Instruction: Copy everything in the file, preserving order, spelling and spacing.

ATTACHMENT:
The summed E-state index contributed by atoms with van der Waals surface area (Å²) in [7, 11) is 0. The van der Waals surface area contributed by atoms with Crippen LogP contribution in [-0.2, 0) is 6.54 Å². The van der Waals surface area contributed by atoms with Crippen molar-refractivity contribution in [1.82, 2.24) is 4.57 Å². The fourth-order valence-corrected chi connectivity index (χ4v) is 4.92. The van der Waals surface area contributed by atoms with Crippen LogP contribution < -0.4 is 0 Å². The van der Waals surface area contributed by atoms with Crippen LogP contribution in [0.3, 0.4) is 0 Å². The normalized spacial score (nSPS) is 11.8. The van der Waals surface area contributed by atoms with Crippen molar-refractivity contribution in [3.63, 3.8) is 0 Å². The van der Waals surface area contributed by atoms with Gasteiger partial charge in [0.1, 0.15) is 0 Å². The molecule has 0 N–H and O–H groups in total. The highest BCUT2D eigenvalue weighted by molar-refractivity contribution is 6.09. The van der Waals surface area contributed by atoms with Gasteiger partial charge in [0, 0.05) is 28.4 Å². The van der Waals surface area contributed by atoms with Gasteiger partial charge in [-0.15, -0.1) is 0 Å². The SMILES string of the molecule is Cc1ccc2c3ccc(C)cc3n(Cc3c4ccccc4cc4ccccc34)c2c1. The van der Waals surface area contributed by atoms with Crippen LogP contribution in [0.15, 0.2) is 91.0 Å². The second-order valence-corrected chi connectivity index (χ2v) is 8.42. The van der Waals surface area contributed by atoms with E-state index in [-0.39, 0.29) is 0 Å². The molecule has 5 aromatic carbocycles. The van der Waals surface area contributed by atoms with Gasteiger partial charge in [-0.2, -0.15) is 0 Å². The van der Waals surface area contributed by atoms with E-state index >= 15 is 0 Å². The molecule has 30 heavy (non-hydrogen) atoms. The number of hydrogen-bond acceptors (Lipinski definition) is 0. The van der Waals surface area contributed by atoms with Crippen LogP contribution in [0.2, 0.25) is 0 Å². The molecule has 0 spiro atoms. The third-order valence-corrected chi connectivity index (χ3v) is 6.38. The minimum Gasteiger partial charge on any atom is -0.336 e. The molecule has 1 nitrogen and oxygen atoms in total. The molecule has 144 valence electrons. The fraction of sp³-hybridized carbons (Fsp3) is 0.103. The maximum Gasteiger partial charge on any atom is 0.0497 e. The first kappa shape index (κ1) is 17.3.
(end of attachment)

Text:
The summed E-state index contributed by atoms with van der Waals surface area (Å²) in [7, 11) is 0. The van der Waals surface area contributed by atoms with Crippen LogP contribution in [-0.2, 0) is 6.54 Å². The van der Waals surface area contributed by atoms with Crippen molar-refractivity contribution in [1.82, 2.24) is 4.57 Å². The fourth-order valence-corrected chi connectivity index (χ4v) is 4.92. The van der Waals surface area contributed by atoms with Crippen LogP contribution < -0.4 is 0 Å². The van der Waals surface area contributed by atoms with Crippen LogP contribution in [0.3, 0.4) is 0 Å². The normalized spacial score (nSPS) is 11.8. The van der Waals surface area contributed by atoms with Crippen molar-refractivity contribution in [3.63, 3.8) is 0 Å². The van der Waals surface area contributed by atoms with Gasteiger partial charge in [0.1, 0.15) is 0 Å². The molecule has 0 N–H and O–H groups in total. The highest BCUT2D eigenvalue weighted by molar-refractivity contribution is 6.09. The van der Waals surface area contributed by atoms with Gasteiger partial charge in [0, 0.05) is 28.4 Å². The van der Waals surface area contributed by atoms with Gasteiger partial charge in [-0.15, -0.1) is 0 Å². The SMILES string of the molecule is Cc1ccc2c3ccc(C)cc3n(Cc3c4ccccc4cc4ccccc34)c2c1. The van der Waals surface area contributed by atoms with Crippen LogP contribution in [0.15, 0.2) is 91.0 Å². The second-order valence-corrected chi connectivity index (χ2v) is 8.42. The van der Waals surface area contributed by atoms with E-state index in [-0.39, 0.29) is 0 Å². The molecule has 5 aromatic carbocycles. The van der Waals surface area contributed by atoms with Gasteiger partial charge in [-0.2, -0.15) is 0 Å². The van der Waals surface area contributed by atoms with E-state index >= 15 is 0 Å². The molecule has 30 heavy (non-hydrogen) atoms. The number of hydrogen-bond acceptors (Lipinski definition) is 0. The van der Waals surface area contributed by atoms with Crippen LogP contribution in [0.2, 0.25) is 0 Å². The molecule has 0 spiro atoms. The third-order valence-corrected chi connectivity index (χ3v) is 6.38. The minimum Gasteiger partial charge on any atom is -0.336 e. The molecule has 1 nitrogen and oxygen atoms in total. The molecule has 144 valence electrons. The fraction of sp³-hybridized carbons (Fsp3) is 0.103. The maximum Gasteiger partial charge on any atom is 0.0497 e. The first kappa shape index (κ1) is 17.3.